Lately, I’ve been having a problem with my writing. I hesitate to call it writer’s block, but even this blog post took far longer than it should have for its relatively short length. It’s not coming up with ideas that’s the problem; it’s growing those ideas into fully realized stories.
Ursula K. Le Guin has talked in a number of interviews about the concept of “composting” a story idea: letting it sit in your head and decompose or transform into something different. Sometimes you have to wait for the story to be ready to be written, and there’s no amount of pushing or pressure that will speed the process. Author Patrick Ness has also talked about letting one idea sit in your head instead of writing it right away so it can attract other thoughts that strengthen the original idea.
I have a small collection of post-it notes on my desk that have a sentence or a few words of story ideas. I have a handful of Word documents with stories in various stages of development. Yet these all refuse to become complete stories at the moment. The levelheaded writer in me knows I need to give them more time to compost and/or attract other thoughts. But I’m getting impatient. With all these ideas sitting around, I want one of them to take root already. I’d like to have more stories to submit to calls and contests, but at this point I’ll just take feeling productive.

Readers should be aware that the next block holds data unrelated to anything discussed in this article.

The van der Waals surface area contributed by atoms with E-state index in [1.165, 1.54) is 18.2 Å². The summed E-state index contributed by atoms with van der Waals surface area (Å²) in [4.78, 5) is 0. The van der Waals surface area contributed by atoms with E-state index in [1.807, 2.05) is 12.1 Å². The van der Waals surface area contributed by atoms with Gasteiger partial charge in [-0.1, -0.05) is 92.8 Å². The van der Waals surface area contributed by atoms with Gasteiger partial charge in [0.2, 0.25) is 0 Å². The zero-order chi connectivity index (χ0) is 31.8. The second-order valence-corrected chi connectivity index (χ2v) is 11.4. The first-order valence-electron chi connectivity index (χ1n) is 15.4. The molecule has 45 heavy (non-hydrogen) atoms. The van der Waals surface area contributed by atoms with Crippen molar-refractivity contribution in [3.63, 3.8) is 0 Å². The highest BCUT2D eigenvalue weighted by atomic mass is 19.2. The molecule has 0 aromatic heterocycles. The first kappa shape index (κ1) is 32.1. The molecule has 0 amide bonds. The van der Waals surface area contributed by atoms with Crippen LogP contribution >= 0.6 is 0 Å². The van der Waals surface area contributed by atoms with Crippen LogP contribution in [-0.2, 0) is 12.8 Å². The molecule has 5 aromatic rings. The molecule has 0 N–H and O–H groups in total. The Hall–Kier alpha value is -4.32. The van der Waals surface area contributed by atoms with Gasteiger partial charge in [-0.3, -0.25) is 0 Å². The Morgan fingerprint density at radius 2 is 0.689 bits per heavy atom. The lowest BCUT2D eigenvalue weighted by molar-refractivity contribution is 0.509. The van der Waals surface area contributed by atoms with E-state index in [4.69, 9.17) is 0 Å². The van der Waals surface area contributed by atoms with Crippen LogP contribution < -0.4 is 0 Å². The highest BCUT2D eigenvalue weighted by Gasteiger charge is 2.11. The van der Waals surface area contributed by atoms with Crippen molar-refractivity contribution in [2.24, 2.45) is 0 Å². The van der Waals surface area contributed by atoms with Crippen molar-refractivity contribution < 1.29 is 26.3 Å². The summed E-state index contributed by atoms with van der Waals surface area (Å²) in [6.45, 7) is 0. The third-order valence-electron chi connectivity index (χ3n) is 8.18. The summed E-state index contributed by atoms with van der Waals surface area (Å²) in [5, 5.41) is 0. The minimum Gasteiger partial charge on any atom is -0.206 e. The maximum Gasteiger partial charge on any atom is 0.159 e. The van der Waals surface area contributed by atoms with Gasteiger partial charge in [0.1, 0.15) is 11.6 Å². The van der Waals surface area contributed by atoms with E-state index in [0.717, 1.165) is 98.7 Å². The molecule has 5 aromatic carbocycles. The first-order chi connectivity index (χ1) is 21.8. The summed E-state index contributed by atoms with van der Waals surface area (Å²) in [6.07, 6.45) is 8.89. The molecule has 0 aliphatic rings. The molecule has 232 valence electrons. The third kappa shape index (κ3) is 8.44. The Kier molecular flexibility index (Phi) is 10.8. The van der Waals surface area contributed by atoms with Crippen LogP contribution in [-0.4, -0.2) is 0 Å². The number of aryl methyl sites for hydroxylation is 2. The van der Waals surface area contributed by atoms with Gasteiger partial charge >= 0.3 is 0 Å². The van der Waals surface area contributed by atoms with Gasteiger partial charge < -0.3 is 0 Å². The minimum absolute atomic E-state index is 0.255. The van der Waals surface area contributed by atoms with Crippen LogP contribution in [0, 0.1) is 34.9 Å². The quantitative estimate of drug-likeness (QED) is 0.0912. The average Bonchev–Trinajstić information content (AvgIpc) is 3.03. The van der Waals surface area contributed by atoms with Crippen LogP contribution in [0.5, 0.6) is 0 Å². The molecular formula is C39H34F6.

I’ve had this kind of blockage or lull before—I don’t define it as writer’s block, although I suppose I’d be justified. For me, writer’s block is not just when I can’t write but also when I have no ideas. When my mind is just blank, that’s when I get worried. Right now I’m frustrated, but the fact that ideas are still coming at least lets me know my creativity remains active. I just need to be patient.
When I hit lulls like the one I’m in now, I have to remind myself that sometimes being a writer doesn’t involve the physical act of writing as much as it involves reading or brainstorming or outlining or editing. I’ve never bought into the general American belief that output (in this case, published stories) is directly related to productivity and/or quality. But sometimes fighting against that pervasive idea is tough. Funneling my creative energy into another type of project for a time doesn’t transform me from a writer into a slacker.
There are times to push through these blockages, but there are times when they aren’t blockages at all; I’m still learning to tell the difference. Sometimes the lull is a necessary part of the creative process, a time to go out and have experiences, read as much as possible, work on other projects or have interesting conversations—all of which may encourage a story seed to start growing.
But in the meantime, if someone invents some story-kickstarting creative fertilizer, please let me know.